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Vitamin K2 aka The Grass Fed Vitamin

Updated: Jan 24

Vitamin K2 is a powerful anti-aging vitamin that is connected to reduced risk of Alzheimer’s, dementia, osteoporosis and heart disease as well as cavity free teeth and healthy skin with fewer wrinkles...

K2 used to be readily available in the average diet. This is no longer necessarily true.

When we talk about “Vitamin K” the distinction between vitamins K1 and K2 is commonly ignored but it’s important to understand that these are unique vitamins. They perform very different vital functions, and they are found in different foods. K1 is readily available, but certain modern food practises have all but eliminated K2 from many people’s diets.

The image below (from a google search) is an example of this common mistake:

Food sources of K1 and K2
To say "Vitamin K" is misleading. K1 is plant sourced, K2 is animal sourced.

Vitamin K1 – phylloquinone – is a key player in blood clotting. The human body doesn’t readily store K1 but because blood clotting is so essential, we have evolved to efficiently recycle it. Deficiency in K1 is quite obvious due to bleeding disorders but also quite rare because our requirements aren’t very high to begin with. Phyll means leaf in Greek and chlorophyll (green pigment in plants) is where you find phylloquinone.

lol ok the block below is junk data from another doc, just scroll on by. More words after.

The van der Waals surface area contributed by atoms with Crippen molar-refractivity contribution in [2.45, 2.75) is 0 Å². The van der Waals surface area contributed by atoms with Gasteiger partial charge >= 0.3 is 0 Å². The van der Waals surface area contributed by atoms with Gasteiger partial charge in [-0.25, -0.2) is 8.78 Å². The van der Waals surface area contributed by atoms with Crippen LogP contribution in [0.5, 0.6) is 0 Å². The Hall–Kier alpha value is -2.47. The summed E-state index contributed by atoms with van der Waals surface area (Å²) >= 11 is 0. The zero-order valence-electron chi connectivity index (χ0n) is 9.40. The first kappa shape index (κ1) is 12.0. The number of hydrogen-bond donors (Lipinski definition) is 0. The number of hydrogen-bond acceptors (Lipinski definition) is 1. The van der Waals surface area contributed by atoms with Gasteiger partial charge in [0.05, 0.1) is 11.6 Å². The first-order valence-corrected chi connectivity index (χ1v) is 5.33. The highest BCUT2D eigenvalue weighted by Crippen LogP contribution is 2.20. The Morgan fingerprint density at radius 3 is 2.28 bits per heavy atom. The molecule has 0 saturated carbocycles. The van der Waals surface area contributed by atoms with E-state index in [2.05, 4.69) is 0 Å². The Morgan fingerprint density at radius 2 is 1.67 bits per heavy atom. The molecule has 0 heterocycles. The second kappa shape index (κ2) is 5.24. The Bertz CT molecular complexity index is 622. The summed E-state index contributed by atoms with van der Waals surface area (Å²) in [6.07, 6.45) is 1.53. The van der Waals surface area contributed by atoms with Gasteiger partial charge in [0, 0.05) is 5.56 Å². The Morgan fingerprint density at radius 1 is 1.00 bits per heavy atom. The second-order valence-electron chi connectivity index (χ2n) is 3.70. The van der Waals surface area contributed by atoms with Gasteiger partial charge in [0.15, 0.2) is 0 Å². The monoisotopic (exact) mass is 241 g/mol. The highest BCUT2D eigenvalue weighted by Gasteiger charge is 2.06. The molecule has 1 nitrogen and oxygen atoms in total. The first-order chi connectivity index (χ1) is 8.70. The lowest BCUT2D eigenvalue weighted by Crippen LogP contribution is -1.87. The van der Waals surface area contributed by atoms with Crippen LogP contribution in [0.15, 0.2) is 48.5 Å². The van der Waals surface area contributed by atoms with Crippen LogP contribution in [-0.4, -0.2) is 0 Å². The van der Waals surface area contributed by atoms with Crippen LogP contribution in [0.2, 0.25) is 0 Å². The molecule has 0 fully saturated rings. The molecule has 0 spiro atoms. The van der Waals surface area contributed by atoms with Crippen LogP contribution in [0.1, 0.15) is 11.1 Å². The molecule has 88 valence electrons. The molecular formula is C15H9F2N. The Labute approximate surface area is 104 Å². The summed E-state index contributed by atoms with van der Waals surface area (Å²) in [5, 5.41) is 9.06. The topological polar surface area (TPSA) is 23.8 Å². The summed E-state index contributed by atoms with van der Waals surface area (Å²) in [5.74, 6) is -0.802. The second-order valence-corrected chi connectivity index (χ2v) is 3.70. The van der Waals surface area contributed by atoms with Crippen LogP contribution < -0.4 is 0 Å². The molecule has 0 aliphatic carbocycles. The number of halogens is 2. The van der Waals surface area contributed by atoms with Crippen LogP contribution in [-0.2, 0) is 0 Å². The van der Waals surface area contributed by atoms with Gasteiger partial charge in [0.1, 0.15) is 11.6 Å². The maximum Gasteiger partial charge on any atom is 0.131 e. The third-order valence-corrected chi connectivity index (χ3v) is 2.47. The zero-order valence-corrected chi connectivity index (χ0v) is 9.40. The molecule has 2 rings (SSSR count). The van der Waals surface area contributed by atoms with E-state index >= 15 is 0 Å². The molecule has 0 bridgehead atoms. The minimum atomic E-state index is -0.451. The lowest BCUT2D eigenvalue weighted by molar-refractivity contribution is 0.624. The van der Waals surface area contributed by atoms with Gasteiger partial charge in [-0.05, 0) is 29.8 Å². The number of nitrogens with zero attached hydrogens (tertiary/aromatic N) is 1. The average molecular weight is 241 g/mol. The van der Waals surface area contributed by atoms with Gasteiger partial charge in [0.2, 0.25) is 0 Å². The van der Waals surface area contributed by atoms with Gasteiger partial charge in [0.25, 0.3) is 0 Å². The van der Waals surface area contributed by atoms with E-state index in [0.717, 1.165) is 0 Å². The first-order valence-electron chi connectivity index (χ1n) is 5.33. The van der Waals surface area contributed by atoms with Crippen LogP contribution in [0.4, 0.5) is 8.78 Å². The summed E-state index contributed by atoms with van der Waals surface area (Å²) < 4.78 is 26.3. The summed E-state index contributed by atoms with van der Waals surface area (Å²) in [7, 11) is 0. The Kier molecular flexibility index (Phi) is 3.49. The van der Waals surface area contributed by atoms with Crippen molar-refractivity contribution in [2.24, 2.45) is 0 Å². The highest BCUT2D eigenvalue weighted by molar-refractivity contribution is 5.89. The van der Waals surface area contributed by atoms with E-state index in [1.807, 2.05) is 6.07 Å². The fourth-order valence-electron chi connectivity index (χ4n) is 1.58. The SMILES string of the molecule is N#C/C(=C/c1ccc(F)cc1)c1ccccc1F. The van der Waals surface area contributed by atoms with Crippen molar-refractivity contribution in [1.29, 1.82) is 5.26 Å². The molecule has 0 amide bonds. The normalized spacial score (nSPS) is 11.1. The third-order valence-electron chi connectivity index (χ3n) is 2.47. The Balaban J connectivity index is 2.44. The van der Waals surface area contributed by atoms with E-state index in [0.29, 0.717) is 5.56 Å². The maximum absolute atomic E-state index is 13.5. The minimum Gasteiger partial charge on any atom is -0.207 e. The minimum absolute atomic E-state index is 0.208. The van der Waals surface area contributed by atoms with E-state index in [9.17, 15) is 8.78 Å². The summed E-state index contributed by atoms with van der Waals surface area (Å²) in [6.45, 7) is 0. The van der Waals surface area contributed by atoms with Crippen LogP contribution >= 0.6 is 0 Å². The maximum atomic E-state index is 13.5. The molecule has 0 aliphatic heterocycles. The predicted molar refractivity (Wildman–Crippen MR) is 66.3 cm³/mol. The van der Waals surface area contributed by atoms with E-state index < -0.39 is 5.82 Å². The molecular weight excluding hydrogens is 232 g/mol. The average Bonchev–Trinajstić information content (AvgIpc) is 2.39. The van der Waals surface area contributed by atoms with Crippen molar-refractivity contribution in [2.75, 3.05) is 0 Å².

Most plant foods provide some K1 and it is especially abundant in leafy green sources. It is also important to understand that K vitamins are fat soluble. This means they can only be found or transported in fat molecules. The cell membranes of plants are made of fat molecules and this is where we can find plant sourced K1. K2 is not found in the same sources as K1

Vitamin K2 – menaquinone – is an important cofactor in calcium metabolism. K2 helps gets calcium where it belongs in the body; in bones and teeth, and out of soft tissues and arteries. In a population lacking enough K2 we also see an epidemic of calcium related issues. Our bones are lacking enough calcium, and yet dangerous levels are also collecting in our arteries. K2 also has some unique antioxidant functions specifically in the brain and is considered to be an important anti-aging nutrient. In a deficient population we also see a rise in degenerative neurological disorders.

There are strong connections between vitamin K2 and reduced risk of Alzheimer’s, dementia, osteoporosis, heart disease and even cavity free teeth. In fact, K2 was first discovered by renowned Canadian dentist Weston A. Price when he observed that K2 nourished children consistently develop well-formed jaw bones, wide dental arches and straight teeth while the opposite could be observed in K2 deficient children.